• Mary Henan, age 20, EBY 1860, “Servant,” Ireland
  • Frances Smith, age 18, EBY 1862, “Servant,” Massachusetts (parents English)

1870: U.S. Federal Census, Household of John Adams Kenrick, Jr.

  • No women unaccounted-for as family (one male Scottish farm laborer)

1865: Massachusetts State Census, Household of John Adams Kenrick (Sr.)

  • Margaret Tiernan, age 18, EBY 1852, “Servant,” Ireland

1860: U.S. Federal Census, Household of John Adams Kenrick (Sr.)

  • Mary O’Brien, age 35, EBY 1825, “Domestic,” Ireland

1855: Massachusetts State Census, Household of John Adams Kenrick (Sr.)

  • Catherine Dunn, age 17, EBY 1838, no position listed, Ireland

1840: U.S. Federal Census, Household of John Adams Kenrick (Sr.)

  • One free white female, age 15-19
  • Two fee white females, age 20-29

1830: U.S. Federal Census for Household of John Kenrick (Esq.)

  • One free white female, age 10-14
  • One free white female, age 40-49
  • One free white female, age 70-79

1820: U.S. Federal Census for Household of John Kenrick (Esq.)

  • Two free white females, under age 10
  • One free white female, age 10-15
  • One free white female, age 16-25

1810: U.S. Federal Census for Household of John Kenrick (Esq.)

  • No women unaccounted-for as family (two FWMs, age 16-25)

1800: U.S. Federal Census for Household of John Kenrick (Esq.)

  • One free white female, age 45 or older

1790: U.S. Federal Census for the Household of John Kenrick (Esq.)

  • One free white female, no age identified

Some of the women I can’t identify in the earlier censuses may in fact be family members beyond the parents and children. The presence of Ella Stedman (a cousin), Mary Preston (a grandmother returned to her childhood home), and Elizabeth Mason (a grandmother from a line that married in) in 1865 and 1870 show that such women and girls did pass through the house sometimes, too. As I investigate each, I’ll note when/ where that may be the case.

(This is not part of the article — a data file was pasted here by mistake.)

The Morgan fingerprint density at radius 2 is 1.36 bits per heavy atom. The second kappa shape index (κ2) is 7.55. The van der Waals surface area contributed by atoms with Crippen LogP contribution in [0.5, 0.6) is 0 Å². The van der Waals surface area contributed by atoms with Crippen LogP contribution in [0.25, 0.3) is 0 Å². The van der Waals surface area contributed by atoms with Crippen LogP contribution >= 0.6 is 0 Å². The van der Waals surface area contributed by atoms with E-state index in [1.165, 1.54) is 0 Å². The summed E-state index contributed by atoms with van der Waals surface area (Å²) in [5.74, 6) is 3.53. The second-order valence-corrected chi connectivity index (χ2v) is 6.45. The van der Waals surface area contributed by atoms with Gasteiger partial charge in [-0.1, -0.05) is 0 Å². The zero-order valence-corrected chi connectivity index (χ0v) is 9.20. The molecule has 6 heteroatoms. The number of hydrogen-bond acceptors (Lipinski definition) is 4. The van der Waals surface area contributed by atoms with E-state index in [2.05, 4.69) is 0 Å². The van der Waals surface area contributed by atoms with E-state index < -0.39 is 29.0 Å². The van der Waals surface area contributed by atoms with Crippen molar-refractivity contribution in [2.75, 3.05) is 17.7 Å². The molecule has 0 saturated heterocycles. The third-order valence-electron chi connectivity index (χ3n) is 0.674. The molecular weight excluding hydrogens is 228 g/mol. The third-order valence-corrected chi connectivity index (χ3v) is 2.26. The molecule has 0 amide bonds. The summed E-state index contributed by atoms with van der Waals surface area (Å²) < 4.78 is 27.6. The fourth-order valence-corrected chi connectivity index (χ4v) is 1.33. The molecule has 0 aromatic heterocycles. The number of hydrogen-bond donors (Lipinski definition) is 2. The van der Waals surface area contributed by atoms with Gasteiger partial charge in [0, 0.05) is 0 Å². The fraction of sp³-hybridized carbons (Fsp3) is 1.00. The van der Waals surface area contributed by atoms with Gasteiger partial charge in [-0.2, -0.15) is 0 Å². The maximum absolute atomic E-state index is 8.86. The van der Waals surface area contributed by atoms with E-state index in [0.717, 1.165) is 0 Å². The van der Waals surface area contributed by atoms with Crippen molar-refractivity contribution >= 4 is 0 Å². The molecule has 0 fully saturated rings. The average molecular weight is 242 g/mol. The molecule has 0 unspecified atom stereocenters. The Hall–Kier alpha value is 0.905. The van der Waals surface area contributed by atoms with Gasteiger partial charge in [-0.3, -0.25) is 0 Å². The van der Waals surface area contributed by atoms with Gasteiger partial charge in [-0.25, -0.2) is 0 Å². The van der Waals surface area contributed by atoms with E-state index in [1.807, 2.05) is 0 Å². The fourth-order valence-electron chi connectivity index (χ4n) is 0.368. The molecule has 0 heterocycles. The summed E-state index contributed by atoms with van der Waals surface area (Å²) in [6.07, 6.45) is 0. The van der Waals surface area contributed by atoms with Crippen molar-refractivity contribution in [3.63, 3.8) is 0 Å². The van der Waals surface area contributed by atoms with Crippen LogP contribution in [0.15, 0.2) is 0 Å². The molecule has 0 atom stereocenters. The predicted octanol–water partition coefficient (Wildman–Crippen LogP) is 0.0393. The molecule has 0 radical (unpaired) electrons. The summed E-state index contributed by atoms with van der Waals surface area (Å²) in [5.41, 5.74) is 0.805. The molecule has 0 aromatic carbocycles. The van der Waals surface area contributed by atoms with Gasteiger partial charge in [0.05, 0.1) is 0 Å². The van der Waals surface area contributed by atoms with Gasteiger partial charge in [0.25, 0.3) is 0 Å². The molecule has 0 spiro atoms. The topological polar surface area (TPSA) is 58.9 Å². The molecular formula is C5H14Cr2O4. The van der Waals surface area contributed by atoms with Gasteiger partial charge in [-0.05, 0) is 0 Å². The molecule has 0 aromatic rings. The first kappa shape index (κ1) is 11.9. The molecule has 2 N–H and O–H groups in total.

That means the women for whom we have names are as follows, with their estimated birth year and reported birth locations:

  • Mary O’Brien, EBY 1825, Ireland (in MA in 1860)
  • Catherine Dunn, EBY 1838, Ireland (in MA in 1855)
  • Margaret Tiernan, EBY 1847, Ireland (in MA in 1865)
  • Mary Henan, EBY 1860, Ireland (in MA in 1880)
  • Frances Smith, EBY 1862, Massachusetts (in MA in 1880)
  • Maria Flaherty, EBY 1865, Unknown (in MA in 1900)
  • Carrie Wood, EBY 1895 +/- 5, Unknown (in MA in 1900)
  • Delia Wood, EBY Unknown, Unknown (in MA in 1900)

Any reported age could be off by a few years, especially for girls who might have found that “rounding up” gave them opportunities to improve their situation sooner rather than later. But having a name, EBY, and location of birth, as well as evidence of their momentary presence in the greater Boston area, gives us ways to start searching for an verifying any of their identities.

I should note, though, that many Irish immigrants found their way through New York eventually, either as a final or temporary destination, and as I’ve mentioned before, New York has a bad tendency to be a black hole for the kinds of vital records that may be the only ones ordinary people leave as they pass through life.